Just recently, district courts in California and Illinois (neither of which are bound by Carrera), took opposite stances in applying the 3rd Circuit decision, leaving litigants to wonder when or if the Supreme Court is going to weigh in on the decision.
Until clarification from a higher authority comes, a decision on class certification based on ascertainability can vary wildly, depending on where the case is and, frankly, the personal proclivities of the judge assigned to the case.
Lilly v. Jamba Juice
On September 18, Judge Jon S. Tigar out of the Northern District of California certified a liability-only class of purchasers of Jamba Juice home smoothie kits. Class representatives alleged that, despite being represented as “All Natural,” the kits contained allegedly non-natural ingredients: ascorbic acid, xantham gum, steviol glycosides, modified corn starch and gelatin.
Granting certification, Judge Tigar dismissed oft-cited concerns that:
- defendants could not be fairly bound to final judgment if it is impossible to actually deliver notice to class members; and
- defendants are robbed of their due process rights when membership in a class is established simply by the “say-so” of class members.
Regarding the first concern, the court held that direct notice to class members is not required and the problem was cured because plaintiffs’ counsel submitted a comprehensive notice plan attempting to provide direct notice to as many retail customers as possible.
Addressing due process concerns for defendants, Judge Tigar said this should not be a concern because defendant liability would not be determined through the class notice procedure, but through damages evidence provided by plaintiffs on summary judgment or at trial.
It is likely relevant that Judge Tigar did not certify a damages class in this case based on plaintiffs’ failure to show damages could be established on a classwide basis, in violation of Comcast. It may be that the court is dispensing with these due process concerns because it will not require defendant to pay unproven damages.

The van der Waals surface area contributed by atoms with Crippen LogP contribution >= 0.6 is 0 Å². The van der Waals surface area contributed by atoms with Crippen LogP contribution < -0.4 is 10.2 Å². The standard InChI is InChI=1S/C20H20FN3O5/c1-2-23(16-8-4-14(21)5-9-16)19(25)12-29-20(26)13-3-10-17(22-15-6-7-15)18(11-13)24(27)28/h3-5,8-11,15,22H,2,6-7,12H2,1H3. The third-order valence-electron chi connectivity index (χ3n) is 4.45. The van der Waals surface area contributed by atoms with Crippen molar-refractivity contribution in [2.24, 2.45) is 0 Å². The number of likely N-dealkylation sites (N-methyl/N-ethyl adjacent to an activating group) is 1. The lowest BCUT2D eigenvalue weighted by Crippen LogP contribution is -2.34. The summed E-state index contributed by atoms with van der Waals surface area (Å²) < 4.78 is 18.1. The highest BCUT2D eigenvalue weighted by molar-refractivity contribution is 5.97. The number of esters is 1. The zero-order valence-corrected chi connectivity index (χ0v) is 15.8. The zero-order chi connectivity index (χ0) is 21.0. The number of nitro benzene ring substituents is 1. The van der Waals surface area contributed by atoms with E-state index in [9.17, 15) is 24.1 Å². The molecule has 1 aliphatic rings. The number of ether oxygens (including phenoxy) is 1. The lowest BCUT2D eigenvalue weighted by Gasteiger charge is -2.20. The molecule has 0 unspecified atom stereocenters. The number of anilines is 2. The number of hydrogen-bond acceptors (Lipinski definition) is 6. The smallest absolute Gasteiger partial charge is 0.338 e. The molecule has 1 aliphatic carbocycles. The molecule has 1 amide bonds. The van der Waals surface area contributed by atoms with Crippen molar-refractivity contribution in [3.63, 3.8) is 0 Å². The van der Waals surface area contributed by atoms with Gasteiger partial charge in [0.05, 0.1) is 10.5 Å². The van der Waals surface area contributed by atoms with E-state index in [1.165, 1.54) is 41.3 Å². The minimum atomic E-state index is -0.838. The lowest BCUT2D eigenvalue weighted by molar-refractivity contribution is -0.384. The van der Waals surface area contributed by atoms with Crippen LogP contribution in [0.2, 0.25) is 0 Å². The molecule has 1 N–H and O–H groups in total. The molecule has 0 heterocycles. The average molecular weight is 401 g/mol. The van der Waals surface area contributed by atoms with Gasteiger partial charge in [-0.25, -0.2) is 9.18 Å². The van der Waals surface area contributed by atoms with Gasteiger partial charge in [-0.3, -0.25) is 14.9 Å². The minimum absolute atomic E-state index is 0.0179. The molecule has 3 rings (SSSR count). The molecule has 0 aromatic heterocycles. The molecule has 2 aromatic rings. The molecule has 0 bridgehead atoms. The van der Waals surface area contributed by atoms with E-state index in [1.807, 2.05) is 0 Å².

The court also dismissed concerns about false claimants diluting the settlement recovery of legitimate claimants, noting it would address this when and if it became a problem.
Certifying the liability class, Judge Tigar pointedly quoted statements from plaintiffs’ counsel that while Carrera “may now be the law in the Third Circuit, it is not currently the law in the Ninth Circuit.”
Langendorf v. Skinnygirl Cocktails
Taking the opposite stance, Judge Shah in the Northern District of Illinois refused to certify a class of purchasers of Skinnygirl Margarita products, determining the class was not ascertainable.
Like the Jamba Juice case, potential class members were unlikely to retain receipts for the beverages and defendants (who sold the products through third party retailers) did not have records of purchasers.
Plaintiffs nevertheless argued that class membership could be “verified by the dates of purchase, the locations of retail establishments, the frequency of purchases, the quantity of purchases, and the cost of purchase… .”
However, Judge Shah held that plaintiffs’ failure to show how such verification could occur did not meet their ascertainability burden “to demonstrate that the class can be identified….”
Judge Shah specifically acknowledged his personal choice to apply Carrera: “I am not bound by Carrera, but I am persuaded that in order for a class to be ascertainable, there must be a showing by plaintiff that some method exists to identify the members.”
Personal opinions of judges to predict class certification outcome?
Based on these discrepancies that, essentially, come down to whether a judge decides to cite and apply Carrera, the first thing any defendant in a federal class action should do is see which judge the case is assigned to and determine that judge’s history on application of Carrera. If these decisions are any indication, judge assignment now could literally make or break class certification if it comes down to ascertainability.